by Joseph Joyce
The U.S. Position in the World Economy
The election of 2016 in the U.S. saw the popularity of campaigning against international trade, foreign investments and immigration. Under the Trump administration the U.S. has implemented policies that mark a retreat from the globalization that was engineered during the 1990s and 2000s. What role has the U.S. played in the integration of global markets, and what happens if we withdraw?
Anthony Elson’s new book, The United States in the World Economy: Making Sense of Globalization, provides a thorough description and analysis of the position of the U.S. in the world economy. Elson, a former IMF staff member, shows that the U.S. retains a predominant position in international economic transactions. But the foreign sector is not as important for our domestic economy as it is for many other countries, and as a result its contributions to the domestic economy are often overlooked.
In international trade, for example, the U.S. share of global merchandise exports and imports lags China’s very narrowly, 11.46% versus 11.86% in 2015. But trade openness (the sum of exports and imports as a share of GDP) in the U.S. was 28%, lower than China’s openness of 40% and significantly less than Germany’s 86%. This disparity may explain the lack of attention paid to exports, while imports are seen as a threat. (One exception has been the agricultural sector, where China’s cutback of its purchases of U.S. soybeans and other products has forced the Trump administration to make payments to farmers).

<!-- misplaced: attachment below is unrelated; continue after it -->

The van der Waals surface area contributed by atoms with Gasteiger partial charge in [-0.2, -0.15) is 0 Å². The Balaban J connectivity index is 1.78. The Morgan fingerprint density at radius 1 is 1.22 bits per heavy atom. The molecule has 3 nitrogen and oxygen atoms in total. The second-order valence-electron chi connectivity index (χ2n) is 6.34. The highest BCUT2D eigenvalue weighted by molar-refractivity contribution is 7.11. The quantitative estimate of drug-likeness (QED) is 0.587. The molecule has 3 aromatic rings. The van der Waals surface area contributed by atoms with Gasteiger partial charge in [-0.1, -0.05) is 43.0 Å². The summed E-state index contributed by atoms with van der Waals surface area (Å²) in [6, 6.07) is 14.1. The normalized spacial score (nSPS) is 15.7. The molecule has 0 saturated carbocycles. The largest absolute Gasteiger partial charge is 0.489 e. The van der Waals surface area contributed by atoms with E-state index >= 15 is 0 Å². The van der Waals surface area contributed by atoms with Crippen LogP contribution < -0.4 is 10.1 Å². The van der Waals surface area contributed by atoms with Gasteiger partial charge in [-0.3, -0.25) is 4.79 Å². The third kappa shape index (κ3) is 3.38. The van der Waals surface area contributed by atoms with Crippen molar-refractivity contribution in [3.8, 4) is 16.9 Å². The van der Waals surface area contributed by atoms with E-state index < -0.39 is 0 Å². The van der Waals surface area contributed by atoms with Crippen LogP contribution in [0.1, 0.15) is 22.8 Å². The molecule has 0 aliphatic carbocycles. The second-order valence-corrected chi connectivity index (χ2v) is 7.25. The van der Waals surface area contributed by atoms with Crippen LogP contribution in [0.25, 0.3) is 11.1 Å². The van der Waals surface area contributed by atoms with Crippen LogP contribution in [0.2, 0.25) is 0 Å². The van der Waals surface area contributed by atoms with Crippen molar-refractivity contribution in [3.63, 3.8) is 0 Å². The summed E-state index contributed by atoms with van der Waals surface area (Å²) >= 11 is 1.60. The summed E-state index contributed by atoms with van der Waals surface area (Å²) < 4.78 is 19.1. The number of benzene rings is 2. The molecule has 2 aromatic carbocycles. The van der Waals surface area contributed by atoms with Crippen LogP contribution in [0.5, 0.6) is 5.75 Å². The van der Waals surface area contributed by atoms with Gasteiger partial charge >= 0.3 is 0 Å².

Trump has cut back existing institutional arrangements, exiting the Trans-Pacific Partnership (TPP) and renegotiating the North American Free Trade Agreement (NAFTA). (However, its successor, the United States, Mexico and Canada Agreement (USMCA), does not substantively change the basic provisions of the earlier pact.) The administration actively uses tariffs as a tool of policy, often with little justification, and these inflict damage on the global economy. The U.S. agreement with China halts the scheduled escalation in trade measures but leaves in place tariffs that disrupt the domestic economy, leaving great uncertainty about the timing of the next stage. Training programs that could facilitate the movement of workers across sectors, on the other hand, have been underutilized.
Elson also documents the dominance of the U.S. dollar in international finance. The dollar is the most widely traded currency in foreign exchange markets. Currencies linked to the dollar represent about 60% of world GDP, which is much larger than the euro’s usage. About two-thirds of foreign central bank reserves are denominated in dollars; similarly, about 60% of global corporate debt is denominated in dollars. U.S. Treasury debt is the world’s safe asset, which allows the U.S. to fund its fiscal deficits more cheaply. But global finance only becomes relevant for many Americans in the event of foreign travel or study.